M&M'S Caramel Racing: Kyle Busch Dover Advance

Oct. 01, 2017

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KYLE BUSCH

Just Win, Baby

HUNTERSVILLE, North Carolina (Sept. 26, 2017) – The late Al Davis of the NFL’s Oakland Raiders made famous the phrase “Just Win, Baby.”

For Kyle Busch, driver of the No. 18 M&M’S Caramel Toyota for Joe Gibbs Racing (JGR), the mantra seems appropriate for this weekend’s Monster Energy NASCAR Cup Series race at Dover (Del.) International Speedway, the final race of the Round of 16 in the 2017 playoffs.

The 2015 Cup Series champion and his team will already be looking forward to the start of the second round of the playoffs the following weekend at Charlotte (N.C.) Motor Speedway after locking themselves into the Round of 12 with a win last weekend at New Hampshire Motor Speedway in Loudon. The New Hampshire win was Busch’s first in a playoff race since his championship-sealing victory in 2015 at the Homestead-Miami Speedway finale. And it was Busch’s first win to advance in the playoffs since the elimination format began in 2014.

But before they head for Charlotte, Busch, crew chief Adam Stevens and the entire M&M’S Caramel team look to do the only thing that they can to advance their position in the playoffs – “Just Win, Baby.” In addition to being locked into the Round of 12, Busch and his team will hope to add more valuable playoff points to the war chest. Last weekend alone, their Stage 2 win and the race victory added six more points to their playoff total, which can be transferred through each round. Busch now has a total of 36 playoff points, the second-most behind points-leader Martin Truex Jr., who has accumulated 59.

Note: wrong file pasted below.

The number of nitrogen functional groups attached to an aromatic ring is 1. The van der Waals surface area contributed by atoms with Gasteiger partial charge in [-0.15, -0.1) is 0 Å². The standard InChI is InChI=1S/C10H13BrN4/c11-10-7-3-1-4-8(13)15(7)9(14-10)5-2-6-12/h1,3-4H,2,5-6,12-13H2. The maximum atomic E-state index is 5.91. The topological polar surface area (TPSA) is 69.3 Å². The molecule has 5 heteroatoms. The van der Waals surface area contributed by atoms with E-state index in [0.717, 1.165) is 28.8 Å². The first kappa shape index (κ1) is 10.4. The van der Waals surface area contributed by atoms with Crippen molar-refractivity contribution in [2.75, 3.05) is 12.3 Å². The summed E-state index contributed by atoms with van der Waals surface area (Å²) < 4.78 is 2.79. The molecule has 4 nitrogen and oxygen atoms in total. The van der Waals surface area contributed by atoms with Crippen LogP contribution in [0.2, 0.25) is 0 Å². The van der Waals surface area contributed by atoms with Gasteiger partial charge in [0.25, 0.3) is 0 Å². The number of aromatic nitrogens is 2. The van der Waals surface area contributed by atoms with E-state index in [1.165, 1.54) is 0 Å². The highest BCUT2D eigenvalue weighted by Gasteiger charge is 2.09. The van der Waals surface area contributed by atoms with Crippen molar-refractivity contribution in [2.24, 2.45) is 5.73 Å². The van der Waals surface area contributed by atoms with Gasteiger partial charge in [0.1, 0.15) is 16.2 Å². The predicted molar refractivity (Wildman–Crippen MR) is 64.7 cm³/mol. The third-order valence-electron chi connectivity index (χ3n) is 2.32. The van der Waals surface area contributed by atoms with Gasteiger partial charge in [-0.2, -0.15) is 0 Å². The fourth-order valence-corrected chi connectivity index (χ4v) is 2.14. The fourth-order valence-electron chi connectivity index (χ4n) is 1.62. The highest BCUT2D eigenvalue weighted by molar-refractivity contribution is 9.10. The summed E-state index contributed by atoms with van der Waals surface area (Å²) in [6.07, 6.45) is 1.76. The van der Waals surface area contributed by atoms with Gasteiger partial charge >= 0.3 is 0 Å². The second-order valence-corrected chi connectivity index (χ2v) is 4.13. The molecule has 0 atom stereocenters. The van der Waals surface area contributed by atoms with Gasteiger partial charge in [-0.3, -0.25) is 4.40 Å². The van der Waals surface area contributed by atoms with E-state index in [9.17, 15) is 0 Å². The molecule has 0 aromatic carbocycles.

The bottom line for the M&M’S Caramel team is a win is all that matters in Sunday’s Apache Warrior 400 at Dover in order to accumulate more playoff points with an eye on advancing to this year’s championship race at Homestead in November.

Much like the first two playoff venues at Chicagoland Speedway in Joliet, Illinois and New Hampshire, Busch and his M&M’S Caramel team have some impressive stats at Dover to bolster their confidence. Busch has two Cup Series wins, five NASCAR Xfinity Series wins and four NASCAR Camping World Truck Series wins to his credit at the concrete mile oval. Busch has led 1,158 laps in his previous 25 Cup Series starts at Dover, an average of almost 45 per race. He will look to improve on his runner-up finish at Dover in last fall’s playoff race, which is among his 11 top-five finishes and 15 top-10s at the track known as the “Monster Mile.”

So, as the M&M’S Caramel team heads to Dover, Busch will have one focus, which is not much different than any other race as he looks to “Just Win, Baby,” in Sunday afternoon’s 400-miler on the Delmarva Peninsula in Delaware’s capital city. 

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KYLE BUSCH, Driver of the No. 18 M&M'S Caramel Toyota Camry for Joe Gibbs Racing: 

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What will be the team’s goals this weekend at Dover?

“Winning is really all that matters for us this weekend but, if we can’t do that, we’ll work on getting the best finish possible like we always do. We just need to keep executing as a team like we’ve been doing pretty much every week. Dover has been a good place for me. We ran really well there last fall and ended up second. I know Adam (Stevens, crew chief) and all the M&M’S Caramel guys are working hard to have a good car off the truck and get us off to a strong start this weekend and, hopefully, we can finish off a strong run there this time.”